“Even after removing obesity from the equation, patients with high levels of the SFI-MYC signature are still three times more likely to die of prostate cancer,” says Dr. Labbé. “Epidemiological studies have previously reported that saturated fat intake is associated with prostate cancer progression. Our study provides a mechanistic underpinning to this link and a basis to develop clinical tools aimed at reducing the consumption of saturated fat and increasing the odds of surviving.”
The study also showed that for saturated fat to induce MYC reprogramming, the tissue needs to be transformed.
“In a prostate cancer patient, the prostate contains both tumour and normal tissue,” explains Dr. Labbé. “We showed that saturated fat intake only affects the transcriptional program in the tumour tissue.”
“Altogether, our findings suggest that a substantial subset of prostate cancer patients, including some without MYC amplification, may benefit from epigenetic therapies targeting MYC transcriptional activity or from dietary interventions targeting metabolic addictions regulated by MYC.”
Knowing the dietary pattern of a patient or his level of physical activity, clinicians could eventually suggest some specific intervention to decrease the likelihood of progression to a lethal disease. But in order to do that, more research is needed.
“The impact of diet on cancer development has been first established more than 100 years ago. However, lifestyle-related data is only sparsely collected among patients, thereby limiting our capacity to define the molecular link between lifestyle factors and cancer initiation, progression and lethality,” says Dr. Labbé. “We will start soon here at the RI-MUHC to gather dietary and physical activity and assess body fatness information from patients undergoing screening tests for different cancers. And with that data, combined with research in the laboratory, we hope to be able to build personalized interventions for patients who are more at risk of having their cancer progress rapidly, and to ultimately improve outcomes.”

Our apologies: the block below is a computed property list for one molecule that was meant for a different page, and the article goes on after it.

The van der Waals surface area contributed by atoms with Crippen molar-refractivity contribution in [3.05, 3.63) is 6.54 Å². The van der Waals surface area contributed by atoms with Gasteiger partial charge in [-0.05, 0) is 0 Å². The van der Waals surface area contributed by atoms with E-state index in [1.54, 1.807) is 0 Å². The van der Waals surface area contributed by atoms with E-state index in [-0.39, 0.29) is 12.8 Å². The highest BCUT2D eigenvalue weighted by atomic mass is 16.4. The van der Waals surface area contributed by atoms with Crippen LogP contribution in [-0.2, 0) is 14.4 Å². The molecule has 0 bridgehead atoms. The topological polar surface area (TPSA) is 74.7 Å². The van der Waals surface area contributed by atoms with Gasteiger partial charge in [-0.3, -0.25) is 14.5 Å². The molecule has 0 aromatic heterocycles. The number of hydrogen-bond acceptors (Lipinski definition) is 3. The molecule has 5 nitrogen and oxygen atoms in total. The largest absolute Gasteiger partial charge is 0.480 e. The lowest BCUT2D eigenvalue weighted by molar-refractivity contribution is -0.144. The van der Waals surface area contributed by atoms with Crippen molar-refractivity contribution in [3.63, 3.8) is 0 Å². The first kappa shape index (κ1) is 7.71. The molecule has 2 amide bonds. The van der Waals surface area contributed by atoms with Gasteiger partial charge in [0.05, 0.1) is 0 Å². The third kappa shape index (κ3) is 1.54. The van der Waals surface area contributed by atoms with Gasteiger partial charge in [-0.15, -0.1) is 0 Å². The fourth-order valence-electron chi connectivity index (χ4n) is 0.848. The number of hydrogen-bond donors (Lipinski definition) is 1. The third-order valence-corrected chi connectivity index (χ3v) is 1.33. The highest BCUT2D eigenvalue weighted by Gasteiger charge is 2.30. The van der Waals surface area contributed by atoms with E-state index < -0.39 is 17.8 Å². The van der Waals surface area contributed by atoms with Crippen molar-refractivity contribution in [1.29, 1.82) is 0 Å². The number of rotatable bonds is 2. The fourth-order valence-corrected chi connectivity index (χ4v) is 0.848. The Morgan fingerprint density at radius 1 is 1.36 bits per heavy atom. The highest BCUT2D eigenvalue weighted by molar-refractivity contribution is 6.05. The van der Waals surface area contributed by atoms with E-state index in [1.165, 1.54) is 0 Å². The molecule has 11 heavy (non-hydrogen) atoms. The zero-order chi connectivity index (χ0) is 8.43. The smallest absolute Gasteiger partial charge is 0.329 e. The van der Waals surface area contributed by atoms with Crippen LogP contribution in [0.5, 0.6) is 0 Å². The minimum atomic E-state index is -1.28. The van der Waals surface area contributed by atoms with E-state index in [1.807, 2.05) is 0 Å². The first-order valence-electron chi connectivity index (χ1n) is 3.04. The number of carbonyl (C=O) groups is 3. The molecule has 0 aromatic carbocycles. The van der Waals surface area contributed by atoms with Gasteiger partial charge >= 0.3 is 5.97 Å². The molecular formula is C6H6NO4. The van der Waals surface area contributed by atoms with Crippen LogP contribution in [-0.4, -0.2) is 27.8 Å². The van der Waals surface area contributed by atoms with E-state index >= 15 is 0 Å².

About the study
The study High-fat diet fuels prostate cancer progression by rewiring the metabolome and amplifying the MYC program was conducted by David P. Labbé, Giorgia Zadra, Meng Yang, Jaime M. Reyes, Charles Y. Lin, Stefano Cacciatore, Ericka M. Ebot, Amanda L. Creech, Francesca Giunchi, Michelangelo Fiorentino, Habiba Elfandy, Sudeepa Syamala, Edward D. Karoly, Mohammed Alshalalfa, Nicholas Erho, Ashley Ross, Edward M. Schaeffer, Ewan A. Gibb, Mandeep Takhar, Robert B. Den, Jonathan Lehrer, R. Jeffrey Karnes, Stephen J. Freedland, Elai Davicioni, Daniel E. Spratt, Leigh Ellis, Jacob D. Jaffe, Anthony V. DʼAmico, Philip W. Kantoff, James E. Bradner, Lorelei A. Mucci, Jorge E. Chavarro, Massimo Loda & Myles Brown. DOI:https://doi.org/10.1038/s41467-019-12298-z
Dr. Labbé is a Lewis Katz – Young Investigator of the Prostate Cancer Foundation (U.S.) and his contribution to this work was made possible through funding from Cancer Research Society (Next Generation of Scientists) and the Canadian Institutes of Health Research.
McGill University Health Centre